Mr. Whitehouse expanded on the point in a 2020 screed co-authored with Sens. Chuck Schumer and Debbie Stabenow, titled “Captured Courts.” It contends that a “network” centered on the Federalist Society—which doesn’t file amicus briefs or even take positions on cases or issues—is using such briefs “to inject its boundary-pushing theories directly into Supreme Court jurisprudence.”

The senator has introduced legislation, the Assessing Monetary Influence in the Courts of the United States Act, that would require any organization filing three or more amicus briefs a year to register with the government and disclose the identities of those who worked on the brief and of its significant donors, even those who didn’t seek to fund any particular brief. In February Mr. Whitehouse wrote a letter to the Judicial Conference Committee on Rules of Practice and Procedure, urging it to adopt the same approach through court rules.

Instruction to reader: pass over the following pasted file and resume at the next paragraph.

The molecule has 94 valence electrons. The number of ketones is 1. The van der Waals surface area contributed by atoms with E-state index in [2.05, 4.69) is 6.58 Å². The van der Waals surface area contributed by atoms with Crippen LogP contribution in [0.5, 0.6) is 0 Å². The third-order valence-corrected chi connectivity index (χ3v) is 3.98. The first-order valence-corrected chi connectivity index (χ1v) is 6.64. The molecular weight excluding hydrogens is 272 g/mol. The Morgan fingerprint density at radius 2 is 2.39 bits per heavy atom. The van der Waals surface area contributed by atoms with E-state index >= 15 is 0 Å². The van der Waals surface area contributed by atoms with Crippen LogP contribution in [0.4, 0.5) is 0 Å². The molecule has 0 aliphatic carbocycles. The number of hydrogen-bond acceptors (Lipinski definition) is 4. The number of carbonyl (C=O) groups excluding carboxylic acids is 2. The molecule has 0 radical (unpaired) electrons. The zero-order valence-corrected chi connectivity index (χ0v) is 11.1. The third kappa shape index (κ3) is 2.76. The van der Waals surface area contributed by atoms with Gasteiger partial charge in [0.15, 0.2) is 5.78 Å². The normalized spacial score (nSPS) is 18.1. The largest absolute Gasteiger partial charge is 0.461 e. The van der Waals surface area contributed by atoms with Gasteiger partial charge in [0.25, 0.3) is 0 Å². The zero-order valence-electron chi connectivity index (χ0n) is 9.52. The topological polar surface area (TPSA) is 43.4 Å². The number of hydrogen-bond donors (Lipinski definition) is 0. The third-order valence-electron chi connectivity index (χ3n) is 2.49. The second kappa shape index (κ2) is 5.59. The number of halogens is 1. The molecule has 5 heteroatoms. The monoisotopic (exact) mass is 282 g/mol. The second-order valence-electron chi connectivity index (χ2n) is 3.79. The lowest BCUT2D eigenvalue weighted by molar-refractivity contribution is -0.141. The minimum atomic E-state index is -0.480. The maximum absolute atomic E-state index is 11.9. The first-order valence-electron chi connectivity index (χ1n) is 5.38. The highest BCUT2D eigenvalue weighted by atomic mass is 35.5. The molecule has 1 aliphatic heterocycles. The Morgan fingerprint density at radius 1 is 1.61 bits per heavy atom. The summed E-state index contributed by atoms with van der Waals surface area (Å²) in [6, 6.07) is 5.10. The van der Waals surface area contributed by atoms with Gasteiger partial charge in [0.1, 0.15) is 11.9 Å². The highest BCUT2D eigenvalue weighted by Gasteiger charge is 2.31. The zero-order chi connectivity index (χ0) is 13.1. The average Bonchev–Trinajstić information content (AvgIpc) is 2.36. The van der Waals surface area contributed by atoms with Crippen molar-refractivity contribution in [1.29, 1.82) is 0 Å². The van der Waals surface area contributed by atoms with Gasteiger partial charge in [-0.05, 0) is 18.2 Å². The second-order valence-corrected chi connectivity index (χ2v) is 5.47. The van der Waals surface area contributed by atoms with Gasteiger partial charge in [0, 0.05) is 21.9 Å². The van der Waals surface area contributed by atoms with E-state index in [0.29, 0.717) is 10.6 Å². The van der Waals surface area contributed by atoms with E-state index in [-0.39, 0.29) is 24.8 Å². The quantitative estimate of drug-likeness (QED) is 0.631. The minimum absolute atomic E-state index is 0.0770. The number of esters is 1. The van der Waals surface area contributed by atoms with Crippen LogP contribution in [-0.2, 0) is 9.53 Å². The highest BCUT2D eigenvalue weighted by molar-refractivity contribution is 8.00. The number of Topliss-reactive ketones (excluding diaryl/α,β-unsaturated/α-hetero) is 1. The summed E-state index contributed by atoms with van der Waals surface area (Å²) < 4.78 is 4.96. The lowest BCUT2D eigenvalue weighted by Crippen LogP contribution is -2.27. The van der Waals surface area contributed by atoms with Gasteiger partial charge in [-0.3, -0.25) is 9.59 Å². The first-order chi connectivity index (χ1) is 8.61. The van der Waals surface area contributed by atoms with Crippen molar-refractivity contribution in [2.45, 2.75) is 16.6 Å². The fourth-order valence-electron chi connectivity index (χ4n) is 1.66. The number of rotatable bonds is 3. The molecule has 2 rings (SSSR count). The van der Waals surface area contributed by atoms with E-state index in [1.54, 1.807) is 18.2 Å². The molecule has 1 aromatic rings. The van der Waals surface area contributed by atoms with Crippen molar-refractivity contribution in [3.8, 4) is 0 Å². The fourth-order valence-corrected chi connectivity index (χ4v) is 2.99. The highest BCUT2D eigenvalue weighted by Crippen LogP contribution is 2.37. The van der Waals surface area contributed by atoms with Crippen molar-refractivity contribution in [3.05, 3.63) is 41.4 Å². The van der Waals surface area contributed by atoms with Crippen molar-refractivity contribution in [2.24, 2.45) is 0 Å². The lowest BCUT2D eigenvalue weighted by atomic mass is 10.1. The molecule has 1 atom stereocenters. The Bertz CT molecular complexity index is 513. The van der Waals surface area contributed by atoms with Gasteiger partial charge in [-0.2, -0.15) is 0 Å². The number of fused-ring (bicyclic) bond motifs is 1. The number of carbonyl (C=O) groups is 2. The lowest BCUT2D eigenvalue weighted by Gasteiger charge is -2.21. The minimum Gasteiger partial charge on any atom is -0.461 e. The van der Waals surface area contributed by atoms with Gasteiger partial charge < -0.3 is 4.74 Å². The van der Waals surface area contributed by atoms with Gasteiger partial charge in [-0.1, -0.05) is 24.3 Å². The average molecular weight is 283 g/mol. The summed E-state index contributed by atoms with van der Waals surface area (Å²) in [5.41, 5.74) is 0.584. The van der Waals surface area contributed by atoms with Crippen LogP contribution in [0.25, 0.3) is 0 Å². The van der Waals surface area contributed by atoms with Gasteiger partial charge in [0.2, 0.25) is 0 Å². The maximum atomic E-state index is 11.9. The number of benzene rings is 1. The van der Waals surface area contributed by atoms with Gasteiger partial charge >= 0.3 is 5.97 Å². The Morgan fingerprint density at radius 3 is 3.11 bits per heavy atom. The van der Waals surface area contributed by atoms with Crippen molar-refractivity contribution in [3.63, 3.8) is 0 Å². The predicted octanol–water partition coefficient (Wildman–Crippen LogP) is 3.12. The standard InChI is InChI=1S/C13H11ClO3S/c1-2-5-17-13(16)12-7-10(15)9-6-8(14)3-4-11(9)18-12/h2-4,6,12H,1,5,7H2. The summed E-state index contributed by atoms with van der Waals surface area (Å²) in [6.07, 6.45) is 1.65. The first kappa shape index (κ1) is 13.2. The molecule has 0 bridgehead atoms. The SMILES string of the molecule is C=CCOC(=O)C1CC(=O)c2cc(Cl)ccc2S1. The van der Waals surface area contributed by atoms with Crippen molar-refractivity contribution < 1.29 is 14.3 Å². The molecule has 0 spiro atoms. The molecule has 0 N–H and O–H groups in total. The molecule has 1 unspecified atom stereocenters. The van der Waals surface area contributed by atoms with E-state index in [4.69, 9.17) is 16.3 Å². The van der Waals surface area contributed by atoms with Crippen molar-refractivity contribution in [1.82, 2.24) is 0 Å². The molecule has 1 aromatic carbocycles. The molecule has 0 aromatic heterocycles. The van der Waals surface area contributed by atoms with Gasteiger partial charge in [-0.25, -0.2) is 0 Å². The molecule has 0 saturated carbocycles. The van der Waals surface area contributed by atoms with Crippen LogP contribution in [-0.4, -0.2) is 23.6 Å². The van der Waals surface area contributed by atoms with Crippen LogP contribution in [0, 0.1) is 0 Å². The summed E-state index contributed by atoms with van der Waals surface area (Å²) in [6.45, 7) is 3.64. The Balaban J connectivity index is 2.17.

Mr. Whitehouse’s claims of corruption are frivolous. It’s not as if there are hundred-dollar bills tucked between the pages of the PDFs. And how exactly are amici supposed to be influencing judges other than by making persuasive legal arguments? The common complaint from the bench is that too many amicus briefs are useless because they merely restate the parties’ arguments or make an empty show of support.